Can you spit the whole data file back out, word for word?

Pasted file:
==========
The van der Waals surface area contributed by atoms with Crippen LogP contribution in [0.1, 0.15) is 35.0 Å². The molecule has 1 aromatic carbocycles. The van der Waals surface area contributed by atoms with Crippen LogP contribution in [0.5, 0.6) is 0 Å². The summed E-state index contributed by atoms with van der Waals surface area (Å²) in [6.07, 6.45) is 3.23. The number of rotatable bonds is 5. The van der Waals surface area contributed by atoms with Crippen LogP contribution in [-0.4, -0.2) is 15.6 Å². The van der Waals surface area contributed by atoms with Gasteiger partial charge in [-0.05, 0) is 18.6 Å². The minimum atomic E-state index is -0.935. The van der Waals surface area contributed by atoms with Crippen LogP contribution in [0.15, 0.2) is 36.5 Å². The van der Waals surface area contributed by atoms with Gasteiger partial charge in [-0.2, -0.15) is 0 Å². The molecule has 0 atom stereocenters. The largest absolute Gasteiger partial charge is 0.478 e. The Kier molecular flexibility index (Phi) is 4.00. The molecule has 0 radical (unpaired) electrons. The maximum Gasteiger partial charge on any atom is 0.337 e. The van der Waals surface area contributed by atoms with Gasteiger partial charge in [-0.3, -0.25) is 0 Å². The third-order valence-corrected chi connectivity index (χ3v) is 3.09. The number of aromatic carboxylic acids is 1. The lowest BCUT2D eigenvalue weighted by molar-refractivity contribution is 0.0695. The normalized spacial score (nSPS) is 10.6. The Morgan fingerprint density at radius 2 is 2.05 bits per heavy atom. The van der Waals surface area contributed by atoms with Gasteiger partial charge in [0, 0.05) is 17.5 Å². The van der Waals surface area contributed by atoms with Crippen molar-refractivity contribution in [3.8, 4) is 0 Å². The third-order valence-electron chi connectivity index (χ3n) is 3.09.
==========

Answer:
The van der Waals surface area contributed by atoms with Crippen LogP contribution in [0.1, 0.15) is 35.0 Å². The molecule has 1 aromatic carbocycles. The van der Waals surface area contributed by atoms with Crippen LogP contribution in [0.5, 0.6) is 0 Å². The summed E-state index contributed by atoms with van der Waals surface area (Å²) in [6.07, 6.45) is 3.23. The number of rotatable bonds is 5. The van der Waals surface area contributed by atoms with Crippen LogP contribution in [-0.4, -0.2) is 15.6 Å². The van der Waals surface area contributed by atoms with Gasteiger partial charge in [-0.05, 0) is 18.6 Å². The minimum atomic E-state index is -0.935. The van der Waals surface area contributed by atoms with Crippen LogP contribution in [0.15, 0.2) is 36.5 Å². The van der Waals surface area contributed by atoms with Gasteiger partial charge in [-0.2, -0.15) is 0 Å². The molecule has 0 atom stereocenters. The largest absolute Gasteiger partial charge is 0.478 e. The Kier molecular flexibility index (Phi) is 4.00. The molecule has 0 radical (unpaired) electrons. The maximum Gasteiger partial charge on any atom is 0.337 e. The van der Waals surface area contributed by atoms with Gasteiger partial charge in [-0.3, -0.25) is 0 Å². The third-order valence-corrected chi connectivity index (χ3v) is 3.09. The number of aromatic carboxylic acids is 1. The lowest BCUT2D eigenvalue weighted by molar-refractivity contribution is 0.0695. The normalized spacial score (nSPS) is 10.6. The Morgan fingerprint density at radius 2 is 2.05 bits per heavy atom. The van der Waals surface area contributed by atoms with Gasteiger partial charge in [0, 0.05) is 17.5 Å². The van der Waals surface area contributed by atoms with Crippen molar-refractivity contribution in [3.8, 4) is 0 Å². The third-order valence-electron chi connectivity index (χ3n) is 3.09.